Lamb cutlets with tumbet

Lamb cutlets with tumbet
  • Serves icon Serves 4
  • Time icon Hands-on time 1 hour, cook time 1 hour 30 mins

This Spanish lamb recipe is taken from Nieves Barragan Mohacho’s new cookbook Sabor. It may be a labour of love to make all the different components of the dish but the resulting meal is full of flavour and perfect served as a dinner party main course.

Ingredients

For the spicy tomato sauce (see tips)

  • 250ml extra virgin olive oil 
  • 2 onions,finely diced
  • 3 carrots, finely diced
  • 2 leeks, white part only, finely diced
  • 1 bay leaf
  • 150g pancetta, diced
  • 150g chorizo, diced 
  • 2 dried choricero peppers, soaked in water and finely chopped
  • 4 dried chillies, soaked in water and finely chopped
  • 1 teaspoon smoked paprika
  • 1kg good quality tinned plum tomatoes, blitzed
  • sea salt and freshly ground black pepper
  • 2 teaspoons sugar, or to taste

For the tumbet

  • 2 large red peppers
  • 1 aubergine, sliced into 1cm rounds
  • sea salt and freshly ground black pepper
  • 50ml extra virgin olive oil, plus enough for the potatoes
  • 1 potato, sliced into 1cm rounds

For the lamb

  • 8 lamb cutlets (ask your butcher to French trim these for you)
  • sea salt and freshly ground black pepper

For the ajillo

  • 4 cloves of garlic, very finely chopped
  • 4 tablespoons flat parsley leaves. very finely chopped
  • 200ml extra virgin olive oil

Method

  1. For the tomato sauce, put the olive oil into a pan on a medium heat, then add the onions and cook until caramelised. Add the carrots, leeks and bay leaf and cook until all the vegetables are very soft and mushy (the longer you cook them the sweeter the sauce will be). Add the pancetta and chorizo and cook until they release their fat. Next add the sliced choriceros, dried chillies, smoked paprika and blitzed tomatoes, season with salt and pepper, and cook until the sauce begins bubbling: taste it and add sugar depending on how sweet the tomatoes are.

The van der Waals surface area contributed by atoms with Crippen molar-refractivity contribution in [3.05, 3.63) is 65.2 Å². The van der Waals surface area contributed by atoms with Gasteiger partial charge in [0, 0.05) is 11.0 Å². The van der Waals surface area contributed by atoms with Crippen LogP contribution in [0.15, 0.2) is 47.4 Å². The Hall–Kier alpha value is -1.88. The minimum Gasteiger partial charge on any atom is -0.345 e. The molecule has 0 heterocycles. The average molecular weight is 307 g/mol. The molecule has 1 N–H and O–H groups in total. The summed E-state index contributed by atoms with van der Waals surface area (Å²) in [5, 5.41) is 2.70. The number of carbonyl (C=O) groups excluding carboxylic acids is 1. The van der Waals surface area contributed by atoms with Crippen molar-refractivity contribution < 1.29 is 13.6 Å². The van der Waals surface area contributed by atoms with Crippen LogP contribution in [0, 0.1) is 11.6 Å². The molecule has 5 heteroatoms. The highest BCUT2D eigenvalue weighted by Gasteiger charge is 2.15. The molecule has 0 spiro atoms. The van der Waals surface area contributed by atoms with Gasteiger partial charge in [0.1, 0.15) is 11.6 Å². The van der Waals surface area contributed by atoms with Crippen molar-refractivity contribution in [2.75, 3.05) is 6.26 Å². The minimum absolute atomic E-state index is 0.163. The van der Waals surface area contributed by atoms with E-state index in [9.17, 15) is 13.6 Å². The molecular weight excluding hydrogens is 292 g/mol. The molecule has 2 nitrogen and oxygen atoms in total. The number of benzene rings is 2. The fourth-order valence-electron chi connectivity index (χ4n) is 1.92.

2. Preheat your oven to 170–180°C
  3. For the tumbet, roast the peppers in a pan or under the grill. When their skin is completely blistered, put them into a bowl and cover with cling film. Leave to steam, then peel them and remove the seeds while still warm (do this over a bowl to keep all the cooking juices). Strain the juices through a sieve, pushing down on any skin, and reserve.
  4. Season the aubergines with salt and leave in a colander for 10 minutes. Put the olive oil into a large pan on a medium heat. Fry the aubergines until coloured on both sides, then remove and season. Wipe down the pan, then pour in 1cm of olive oil and put the pan back on a medium heat. Add the potatoes and shallow-fry until light gold, soft around the edge but still a little raw in the middle. Season.
  5. Grease a small tray or baking dish with olive oil. Put in all the potatoes in one layer, then add the aubergines, followed by the peppers, seasoning each layer. Cover with the tomato sauce, then roast in the oven for 10–12 minutes, until everything melds together and is cooked through. Season the lamb cutlets with salt and pepper. Put a pan on a medium heat. When hot, add the cutlets and fry until they get a nice golden brown crust then flip them over – 1 1½ minutes per side will give you a medium cutlet.
  6. Mix all of the ajillo ingredients together until the oil starts to turn slightly green from the parsley. Drizzle the ajillo over the lamb cutlets to finish, and serve with the hot tumbet on the side.

Recipe taken from Sabor: Flavours from a Spanish Kitchen by Nieves Barragàn Mohacho.

delicious. tips

  1. You will have plenty of leftover spicy tomato sauce from this recipe. It freezes well so you can use it another time. When delicious. magazine’s deputy editor, Susan Low, tested the recipe she used the leftover sauce to make a baked egg brunch.

  2. Nieves says: “Tumbet is traditional home cooking at its best. I last ate it in Majorca, where it comes from, and was amazed at the simplicity of the peppers, aubergines and potatoes served with the lamb underneath. The restaurant was one of those old places where, even though they had no air-conditioning and it was boiling outside, it felt lovely and cool.”

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